‘North Korea’s ‘Choreography of Happiness’ opens at Kalo Gallery

Tirana Times
By Tirana Times December 1, 2017 10:43

‘North Korea’s ‘Choreography of Happiness’ opens at Kalo Gallery

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  • This event will take place at the GALERIAKALO (KALO gallery), starting on the 1st of December, at 6pm, until the 31st of December. The author of this exhibition, Alfred Diebold, is also currently teaching “Documentary Production” at the Academy of Film and Multimedia Marubi.

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TIRANA, Nov. 30 – “North Korea’s Choreography of Happiness” is an exhibition attempting to see from far and from close how the people of North Korea react to foreigners and their own countrymen. According to photographer Alfred Diebold, North Korea is the country that has gotten the worst press throughout the years, while little is actually known about the people living there. This exhibition’s aim is to shed light in the cultural aspect of this barely visible society.

“I had two reasons to visit North Korea. First, it is on the list of 193 countries, which are recognized by the United Nations. And my ambition is to visit all. Till today I managed 130, so there are more than 60 to go. Secondly, I saw photographs of a German photographer, which impressed me for quite some time. With this exhibition I would like to present photos which suggest that the government of North Korea certainly undertakes a lot of effort to make the population feel good about their own country. The events shown are certainly not orchestrated for foreigners as hardly anyone visits the country,” Diebold has written in a booklet explaining his photographs.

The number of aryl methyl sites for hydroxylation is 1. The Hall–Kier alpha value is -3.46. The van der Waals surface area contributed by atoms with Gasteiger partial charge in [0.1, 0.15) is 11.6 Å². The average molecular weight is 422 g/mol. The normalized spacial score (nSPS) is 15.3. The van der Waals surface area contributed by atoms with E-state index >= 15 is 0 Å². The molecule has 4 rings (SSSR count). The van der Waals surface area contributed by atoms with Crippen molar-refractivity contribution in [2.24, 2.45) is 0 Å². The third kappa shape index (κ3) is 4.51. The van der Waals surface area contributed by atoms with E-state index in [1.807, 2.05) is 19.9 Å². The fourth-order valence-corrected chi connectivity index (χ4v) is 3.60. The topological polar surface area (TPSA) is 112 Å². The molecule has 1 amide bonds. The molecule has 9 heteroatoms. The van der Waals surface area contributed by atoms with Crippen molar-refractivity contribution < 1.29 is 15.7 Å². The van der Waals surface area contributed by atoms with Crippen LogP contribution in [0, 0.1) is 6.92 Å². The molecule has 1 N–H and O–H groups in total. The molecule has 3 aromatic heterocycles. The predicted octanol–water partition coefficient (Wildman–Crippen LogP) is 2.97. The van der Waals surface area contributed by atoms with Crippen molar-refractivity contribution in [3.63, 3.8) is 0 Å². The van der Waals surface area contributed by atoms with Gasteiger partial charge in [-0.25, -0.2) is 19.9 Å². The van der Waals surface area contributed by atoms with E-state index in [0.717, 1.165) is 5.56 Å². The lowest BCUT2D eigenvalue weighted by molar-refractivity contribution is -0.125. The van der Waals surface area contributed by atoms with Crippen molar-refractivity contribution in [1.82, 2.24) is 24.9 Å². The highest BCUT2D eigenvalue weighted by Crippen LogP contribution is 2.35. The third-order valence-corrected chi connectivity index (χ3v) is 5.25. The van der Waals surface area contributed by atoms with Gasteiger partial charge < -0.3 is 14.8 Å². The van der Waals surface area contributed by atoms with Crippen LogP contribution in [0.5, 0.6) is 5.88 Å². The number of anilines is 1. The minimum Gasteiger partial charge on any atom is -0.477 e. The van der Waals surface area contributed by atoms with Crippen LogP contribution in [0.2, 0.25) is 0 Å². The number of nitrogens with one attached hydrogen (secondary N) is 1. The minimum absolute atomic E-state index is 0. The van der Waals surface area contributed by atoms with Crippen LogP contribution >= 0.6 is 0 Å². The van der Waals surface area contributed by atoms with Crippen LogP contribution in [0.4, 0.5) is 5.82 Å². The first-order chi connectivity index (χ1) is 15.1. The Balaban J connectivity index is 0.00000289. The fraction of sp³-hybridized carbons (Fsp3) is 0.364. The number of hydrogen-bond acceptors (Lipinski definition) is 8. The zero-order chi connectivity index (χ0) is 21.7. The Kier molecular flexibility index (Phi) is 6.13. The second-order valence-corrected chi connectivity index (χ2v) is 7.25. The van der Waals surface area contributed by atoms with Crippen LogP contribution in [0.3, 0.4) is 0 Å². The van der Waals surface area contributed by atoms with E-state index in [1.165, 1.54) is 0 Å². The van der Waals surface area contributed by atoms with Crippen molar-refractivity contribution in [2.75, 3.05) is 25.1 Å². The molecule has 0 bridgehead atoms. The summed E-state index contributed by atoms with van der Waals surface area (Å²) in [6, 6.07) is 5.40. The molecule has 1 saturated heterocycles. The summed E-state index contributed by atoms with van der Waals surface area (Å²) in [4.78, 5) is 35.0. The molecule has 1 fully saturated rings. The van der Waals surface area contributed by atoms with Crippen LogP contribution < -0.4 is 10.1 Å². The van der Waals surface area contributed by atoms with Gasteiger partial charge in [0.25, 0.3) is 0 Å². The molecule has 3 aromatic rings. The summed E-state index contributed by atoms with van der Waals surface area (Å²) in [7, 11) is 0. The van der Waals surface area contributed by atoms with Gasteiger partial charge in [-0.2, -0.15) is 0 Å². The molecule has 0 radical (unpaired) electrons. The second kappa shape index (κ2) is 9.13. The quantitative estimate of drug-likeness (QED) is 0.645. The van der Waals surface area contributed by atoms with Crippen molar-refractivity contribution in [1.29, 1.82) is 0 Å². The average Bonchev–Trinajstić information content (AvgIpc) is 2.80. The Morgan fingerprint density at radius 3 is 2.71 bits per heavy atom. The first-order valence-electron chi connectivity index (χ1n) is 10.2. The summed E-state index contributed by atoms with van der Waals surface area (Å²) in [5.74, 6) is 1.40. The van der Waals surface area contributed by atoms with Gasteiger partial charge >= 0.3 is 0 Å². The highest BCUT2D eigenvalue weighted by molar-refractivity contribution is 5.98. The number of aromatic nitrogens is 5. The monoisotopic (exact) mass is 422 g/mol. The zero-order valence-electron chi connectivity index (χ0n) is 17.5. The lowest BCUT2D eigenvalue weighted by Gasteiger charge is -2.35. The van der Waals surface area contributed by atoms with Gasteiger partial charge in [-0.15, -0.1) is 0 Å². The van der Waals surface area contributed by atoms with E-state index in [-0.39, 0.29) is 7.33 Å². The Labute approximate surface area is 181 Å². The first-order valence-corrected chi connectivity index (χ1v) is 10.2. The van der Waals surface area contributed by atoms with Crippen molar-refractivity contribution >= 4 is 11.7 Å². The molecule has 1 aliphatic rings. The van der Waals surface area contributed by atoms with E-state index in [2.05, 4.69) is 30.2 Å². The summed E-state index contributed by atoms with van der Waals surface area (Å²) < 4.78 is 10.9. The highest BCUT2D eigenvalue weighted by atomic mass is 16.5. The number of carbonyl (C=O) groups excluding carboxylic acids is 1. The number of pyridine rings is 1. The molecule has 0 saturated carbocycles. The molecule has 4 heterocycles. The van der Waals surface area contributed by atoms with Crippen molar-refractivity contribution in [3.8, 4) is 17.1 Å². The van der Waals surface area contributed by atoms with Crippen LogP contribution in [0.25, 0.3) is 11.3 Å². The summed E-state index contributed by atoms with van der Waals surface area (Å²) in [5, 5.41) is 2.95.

Diebold is a professional photographer based in Tirana. Educated in Germany, the US and Italy, he has published photo books, produced films and contributed to magazines, newspapers and important publications with his photos, articles and essays. In recent years, he has concentrated on stories about Central Asia, Italy, Korea and the Arctic. He likes to become part of events and takes joy in understanding local traditions and ways of life in remote, far-away places but also metropolitan places. He sees himself as a witness, as an analyst and an observer, and as such he is documentary, reportage and travel photographer.

His ambition is to see, understand and interpret the world through his own eyes and by means of his images and the media bring the issues closer to decision makers and the public. This present exhibition also serves the purpose of differentiating between what’s real and what’s fake, and whether the happiness that the photographs suggest is actually real. According to Diebold, older people in Albania can relate to the photos easily as they see and recognize what reality really was in Tirana in the 1960s and onward, until the fall of the communist regime.

Tirana Times
By Tirana Times December 1, 2017 10:43